Advertisement

Driven on high - Ford Focus RS

  • Ford Focus RS - 0
  • Ford Focus RS - 1
  • Ford Focus RS - 2
  • Ford Focus RS - 3
  • Driven on high - Ford Focus RS - 4
  • Ford Focus RS - 5
  • Print

We drive the new Ford Focus RS at the Ronde du Ventoux and come away rather impressed...

This really shouldn't work: front wheel drive, a turbo charger and 301bhp don't sound like easy bedfellows at all. And yet, here we are scorching up the side of Mont Ventoux in the South of France at a pace that could seriously embarass your average junior league supercar.

It's been a long time coming, the Focus RS, but It’s definitely been worth the wait. The bloodline for excellence is clearly there - from the Escort RS Cosworth, to the previous Focus, Ford clearly knows a thing about making fast hatches. And this one definitely lives up to expectation.

Let's get the issue of FWD out of the way first, though. Back in 1980, Audi proclaimed that it introduced its quattro drivertrain as any more than 170bhp through the front wheels simply wasn't on. And because of that, there's been plenty of informed observers who'll tell you that a fast car needs to be rear- or four-wheel driven. Technology and development has surmounted this - trust us on this - and althhogh Ford's claims that its patented RevoKnuckle system eradicates torquesteer, on the twisting switchbacks of Southern France, the wheel writhes in your hand right on cue. And we're glad.

To help put the power down, the chassis has been beefed up by 30 per cent over the ST, there are thicker driveshafts, much wider wheels, tyres and track - along with a lower ride height and more direct steering. The engine - a development of the existing 2.5-litre used in the ST - has been optimised for smooth power and torque delivery.

On the road, this adds up tp a great deal of fun. Floor it from rest, and the RS takes off with little drama, hits 60mph in 5.9sec and 100mph in 14sec. Top speed is 163mph. To put that in Octane context, it's similarly fast as the original Porsche 911 Turbo. As for handling, grip and poise on the way up Mont Ventoux - this is no ruffian, but there is more than enough communication and slither to mean that you'll always know you're going quickly. Oversteer and understeer aren't a factor here - this is all point and squirt - and that means the RS is rather a lot of fun. It's also fast fast enough to continually raise eyebrows. From under 2000rpm, it will pull with real vigour in any gear - even sixth - and even before the turbo's had chance to fully spool up, the torquey power unit is doing its best to push you back into your racing seat.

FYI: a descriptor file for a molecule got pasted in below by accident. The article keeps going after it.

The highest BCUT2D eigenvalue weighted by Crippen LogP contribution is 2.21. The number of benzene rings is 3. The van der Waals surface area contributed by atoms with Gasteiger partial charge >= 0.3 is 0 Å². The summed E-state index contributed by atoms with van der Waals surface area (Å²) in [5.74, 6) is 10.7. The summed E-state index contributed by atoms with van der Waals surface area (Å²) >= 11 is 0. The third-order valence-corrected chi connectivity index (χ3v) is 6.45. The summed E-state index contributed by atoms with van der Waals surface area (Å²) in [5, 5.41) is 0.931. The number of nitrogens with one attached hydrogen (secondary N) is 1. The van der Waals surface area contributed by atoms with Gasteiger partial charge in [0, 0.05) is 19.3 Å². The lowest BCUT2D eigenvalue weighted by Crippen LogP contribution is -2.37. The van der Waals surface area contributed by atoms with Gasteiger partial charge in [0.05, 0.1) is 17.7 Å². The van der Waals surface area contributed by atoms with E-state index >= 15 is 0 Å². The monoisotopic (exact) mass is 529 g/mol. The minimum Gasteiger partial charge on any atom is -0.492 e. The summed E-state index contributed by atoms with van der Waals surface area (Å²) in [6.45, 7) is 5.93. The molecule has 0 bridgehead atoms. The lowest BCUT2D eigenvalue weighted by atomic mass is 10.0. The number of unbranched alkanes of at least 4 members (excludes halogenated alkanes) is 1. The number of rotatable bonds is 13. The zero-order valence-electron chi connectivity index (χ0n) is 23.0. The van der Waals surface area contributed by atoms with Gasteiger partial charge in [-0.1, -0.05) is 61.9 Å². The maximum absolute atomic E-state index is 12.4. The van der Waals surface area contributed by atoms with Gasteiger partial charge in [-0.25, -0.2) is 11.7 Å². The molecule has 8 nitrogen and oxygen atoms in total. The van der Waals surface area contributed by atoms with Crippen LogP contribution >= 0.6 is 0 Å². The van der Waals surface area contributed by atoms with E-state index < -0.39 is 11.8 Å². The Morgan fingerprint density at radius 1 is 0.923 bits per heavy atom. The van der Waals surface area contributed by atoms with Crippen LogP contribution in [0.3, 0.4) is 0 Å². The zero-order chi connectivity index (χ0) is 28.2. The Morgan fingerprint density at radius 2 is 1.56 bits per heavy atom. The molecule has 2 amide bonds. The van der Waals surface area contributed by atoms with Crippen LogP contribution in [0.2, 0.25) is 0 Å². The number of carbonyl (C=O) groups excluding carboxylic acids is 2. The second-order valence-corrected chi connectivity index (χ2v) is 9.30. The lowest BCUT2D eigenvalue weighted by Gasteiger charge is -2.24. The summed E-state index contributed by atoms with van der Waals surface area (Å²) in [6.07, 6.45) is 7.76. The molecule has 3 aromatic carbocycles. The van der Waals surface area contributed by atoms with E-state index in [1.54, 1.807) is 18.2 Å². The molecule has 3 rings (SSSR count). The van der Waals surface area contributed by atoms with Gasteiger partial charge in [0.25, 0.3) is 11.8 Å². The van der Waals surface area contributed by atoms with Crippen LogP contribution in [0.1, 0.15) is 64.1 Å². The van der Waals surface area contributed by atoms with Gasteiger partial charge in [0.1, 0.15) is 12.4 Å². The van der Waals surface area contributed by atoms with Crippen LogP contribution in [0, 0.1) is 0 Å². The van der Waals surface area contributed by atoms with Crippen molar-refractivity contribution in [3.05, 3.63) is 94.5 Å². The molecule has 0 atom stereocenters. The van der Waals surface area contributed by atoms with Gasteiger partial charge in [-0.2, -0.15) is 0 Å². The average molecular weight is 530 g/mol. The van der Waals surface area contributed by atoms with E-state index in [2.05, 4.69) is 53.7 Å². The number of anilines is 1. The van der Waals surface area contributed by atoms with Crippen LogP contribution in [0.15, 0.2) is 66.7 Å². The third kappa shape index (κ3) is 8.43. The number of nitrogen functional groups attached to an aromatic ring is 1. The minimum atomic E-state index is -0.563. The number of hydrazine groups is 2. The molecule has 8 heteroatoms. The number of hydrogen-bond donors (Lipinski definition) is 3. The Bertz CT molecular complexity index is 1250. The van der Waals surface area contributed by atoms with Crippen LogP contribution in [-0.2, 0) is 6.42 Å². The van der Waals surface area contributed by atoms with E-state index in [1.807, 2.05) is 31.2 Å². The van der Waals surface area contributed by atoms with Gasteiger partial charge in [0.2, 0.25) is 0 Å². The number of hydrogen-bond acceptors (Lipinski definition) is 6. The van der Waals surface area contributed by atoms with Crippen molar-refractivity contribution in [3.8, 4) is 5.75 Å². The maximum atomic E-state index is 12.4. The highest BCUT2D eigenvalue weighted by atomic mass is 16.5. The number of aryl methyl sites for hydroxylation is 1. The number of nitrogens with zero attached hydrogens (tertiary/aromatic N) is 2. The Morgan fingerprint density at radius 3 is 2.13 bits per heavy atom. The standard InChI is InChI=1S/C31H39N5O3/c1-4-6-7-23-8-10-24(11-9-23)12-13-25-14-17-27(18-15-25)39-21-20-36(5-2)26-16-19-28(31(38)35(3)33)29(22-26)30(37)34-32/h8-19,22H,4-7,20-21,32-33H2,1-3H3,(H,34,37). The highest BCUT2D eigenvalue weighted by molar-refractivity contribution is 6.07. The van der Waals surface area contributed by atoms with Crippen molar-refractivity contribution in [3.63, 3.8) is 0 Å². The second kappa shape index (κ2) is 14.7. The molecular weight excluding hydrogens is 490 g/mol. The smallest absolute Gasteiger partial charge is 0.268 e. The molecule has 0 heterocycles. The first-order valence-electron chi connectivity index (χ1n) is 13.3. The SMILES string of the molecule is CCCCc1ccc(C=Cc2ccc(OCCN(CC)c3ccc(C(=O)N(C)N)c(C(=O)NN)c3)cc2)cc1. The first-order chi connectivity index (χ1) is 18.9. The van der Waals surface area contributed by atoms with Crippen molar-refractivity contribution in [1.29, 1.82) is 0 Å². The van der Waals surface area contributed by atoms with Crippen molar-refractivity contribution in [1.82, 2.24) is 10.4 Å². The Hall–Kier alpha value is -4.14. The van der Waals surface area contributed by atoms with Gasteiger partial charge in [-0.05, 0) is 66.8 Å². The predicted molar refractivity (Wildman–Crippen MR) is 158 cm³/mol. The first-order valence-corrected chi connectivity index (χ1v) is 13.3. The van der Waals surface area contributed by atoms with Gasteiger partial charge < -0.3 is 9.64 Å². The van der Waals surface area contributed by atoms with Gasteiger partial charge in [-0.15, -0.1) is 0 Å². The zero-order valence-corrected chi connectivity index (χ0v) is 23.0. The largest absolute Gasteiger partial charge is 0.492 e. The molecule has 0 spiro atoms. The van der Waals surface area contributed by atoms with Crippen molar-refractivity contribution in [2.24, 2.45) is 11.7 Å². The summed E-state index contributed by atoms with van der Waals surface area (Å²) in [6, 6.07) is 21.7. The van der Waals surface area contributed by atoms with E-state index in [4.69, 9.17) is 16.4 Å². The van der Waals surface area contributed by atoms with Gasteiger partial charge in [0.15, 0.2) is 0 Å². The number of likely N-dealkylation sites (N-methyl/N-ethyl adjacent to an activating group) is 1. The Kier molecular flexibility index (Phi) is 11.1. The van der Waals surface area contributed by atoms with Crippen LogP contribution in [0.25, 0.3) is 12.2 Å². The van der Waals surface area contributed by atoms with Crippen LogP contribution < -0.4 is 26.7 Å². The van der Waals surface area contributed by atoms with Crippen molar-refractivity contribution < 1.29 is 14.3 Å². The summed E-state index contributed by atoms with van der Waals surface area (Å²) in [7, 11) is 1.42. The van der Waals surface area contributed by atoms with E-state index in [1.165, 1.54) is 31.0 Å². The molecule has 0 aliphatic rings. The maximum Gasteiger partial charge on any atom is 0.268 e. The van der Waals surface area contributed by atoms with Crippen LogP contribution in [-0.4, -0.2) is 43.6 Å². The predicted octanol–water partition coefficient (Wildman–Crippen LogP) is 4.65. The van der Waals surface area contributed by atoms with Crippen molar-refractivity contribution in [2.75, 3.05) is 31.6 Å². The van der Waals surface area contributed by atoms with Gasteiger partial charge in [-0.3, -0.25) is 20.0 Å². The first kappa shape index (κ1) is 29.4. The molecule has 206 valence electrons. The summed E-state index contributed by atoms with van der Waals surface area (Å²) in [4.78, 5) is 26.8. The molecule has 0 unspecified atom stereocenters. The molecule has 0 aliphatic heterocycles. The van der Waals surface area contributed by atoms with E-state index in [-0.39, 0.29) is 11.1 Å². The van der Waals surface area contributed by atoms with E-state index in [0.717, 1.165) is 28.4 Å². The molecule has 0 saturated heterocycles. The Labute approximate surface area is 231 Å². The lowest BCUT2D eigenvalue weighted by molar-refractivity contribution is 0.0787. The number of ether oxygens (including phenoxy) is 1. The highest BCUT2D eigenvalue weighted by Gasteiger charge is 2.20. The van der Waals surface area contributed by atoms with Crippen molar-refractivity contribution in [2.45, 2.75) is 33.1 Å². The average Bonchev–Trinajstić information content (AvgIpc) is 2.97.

As for the sound - imagine a more refined quattro warble overlayed with the chirrup from the dump valve on upchanges, and a fruity pop and crackle from the exhaust on the overrun, and it's hard not to be seduced.

Criticisms? In the context of what's good, the below-average gearchange quality and ho-hum interior probably grate the most. And it's hardly discreet or cool to look at. But if that's what you want, you probably already have a Golf GTI in the garage...

Would we have one? Definitely. If you have a supercar in the garage already, here's a car you can use on the daily commute without any histrionics at all. But give it a sniff of the open road, its power, poise and pace will seriously impress. In short, it works beautifully...

COMMENTS

Find Articles

Please select a field.

To

 GO
 

Advertisement

 

Magazines

Magazines

Put your passion into gear

From Customs, Chevys, Fords to the Classics, these magazines provide the latest cutting edge information to fuel your passion.

MODEL INFORMATION

Required Information

 GO